Promenade, a $22 million project that opened in August 2019 along the banks of the St. Marys River, brings residents and tourists in contact with the city’s three rivers through its playground, skywalk and views from its pavilion and Trubble Riverside Cafe & Tap, while providing a place where they can launch a kayak and explore the other waterways.

The second part is a roundhouse, a sort of “interpretive center” that would include a mixed-use venue for events such as weddings. Another part of the roundhouse would be the historic preservation area, to be home to the locomotives and passenger cars that the group owns and operates. These include the restored-to-operation Nickel Plate Road 765 steam locomotive built in 1944, which draws tourists from all 50 states and a half-dozen countries wherever it’s operating. “It’s like having your own Polar Express,” he said.

The third element would be the tourist railroad that would allow the group to operate a variety of programs and events, including its Santa train, that’s a sell-out each time, but could include a fireworks train and a dinner train. Passengers could connect to other tourist destinations, “so it’s more than just a ride.”

“People talk about how Fort Wayne used to have swagger. We’re trying to get our swagger back. To me, to all of us, the railroad represents this era when Fort Wayne was hyper-connected; it moved at high speed. You get could anywhere in the country, any train leaving Fort Wayne just about.”

Also during the June 13 meeting, commission members approved two agreements, one to create a U.S. 30 business and technology park and another to support an industrial “shell” building near the Fort Wayne International Airport. Also, the commission approved an agreement to purchase property from Norfolk Southern Railway, long discussed as the site for Headwaters Junction, a railroad-themed park. The city plans to use the nearly 7.5 acres along the north side of the St. Marys River for further riverfront development.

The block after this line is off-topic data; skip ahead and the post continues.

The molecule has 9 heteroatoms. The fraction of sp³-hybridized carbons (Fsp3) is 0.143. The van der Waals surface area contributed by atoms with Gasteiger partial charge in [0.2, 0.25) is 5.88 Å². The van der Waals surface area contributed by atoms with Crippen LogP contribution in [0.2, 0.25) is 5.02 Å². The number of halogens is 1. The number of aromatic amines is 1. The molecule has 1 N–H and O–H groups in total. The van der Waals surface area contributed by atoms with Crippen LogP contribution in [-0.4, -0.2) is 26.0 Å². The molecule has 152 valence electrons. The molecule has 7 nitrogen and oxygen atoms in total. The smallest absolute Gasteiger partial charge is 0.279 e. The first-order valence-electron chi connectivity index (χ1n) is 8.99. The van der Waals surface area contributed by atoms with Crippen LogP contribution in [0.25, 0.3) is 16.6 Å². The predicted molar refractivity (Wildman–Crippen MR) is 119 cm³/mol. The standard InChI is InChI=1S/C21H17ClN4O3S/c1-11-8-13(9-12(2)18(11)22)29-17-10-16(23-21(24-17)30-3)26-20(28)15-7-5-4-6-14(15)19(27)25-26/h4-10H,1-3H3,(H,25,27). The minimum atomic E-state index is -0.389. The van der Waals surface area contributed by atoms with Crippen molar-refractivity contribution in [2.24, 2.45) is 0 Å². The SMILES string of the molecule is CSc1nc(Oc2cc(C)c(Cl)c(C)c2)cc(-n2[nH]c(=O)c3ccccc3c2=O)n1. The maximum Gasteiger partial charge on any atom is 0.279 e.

“The actions taken today by the Fort Wayne Redevelopment Commission will make us even more competitive in attracting new jobs and growing our economy,” Townsend said in the news release. “I’m grateful for the public-private partnerships that help us provide the shovel-ready sites and shell buildings needed to bring businesses to our region.”

About the US-30 Business and Technology Park: In 2015, the Fort Wayne Redevelopment Commission acquired nearly 150 acres at the northeast corner of the intersection of Flaugh Road and U.S. 30 in northwest Fort Wayne. Since then, the commission has worked to prepare the site for a business and technology park. An agreement with Michael Kinder & Sons (MKS) calls for MKS to build its corporate headquarters on the site with an investment of more than $3 million. Additionally, MKS will create five “shovel-ready” sites for development, including installation of all utilities and infrastructure at a cost of nearly $4.53 million. MKS will be reimbursed with tax increment revenue, generated by new development in the area.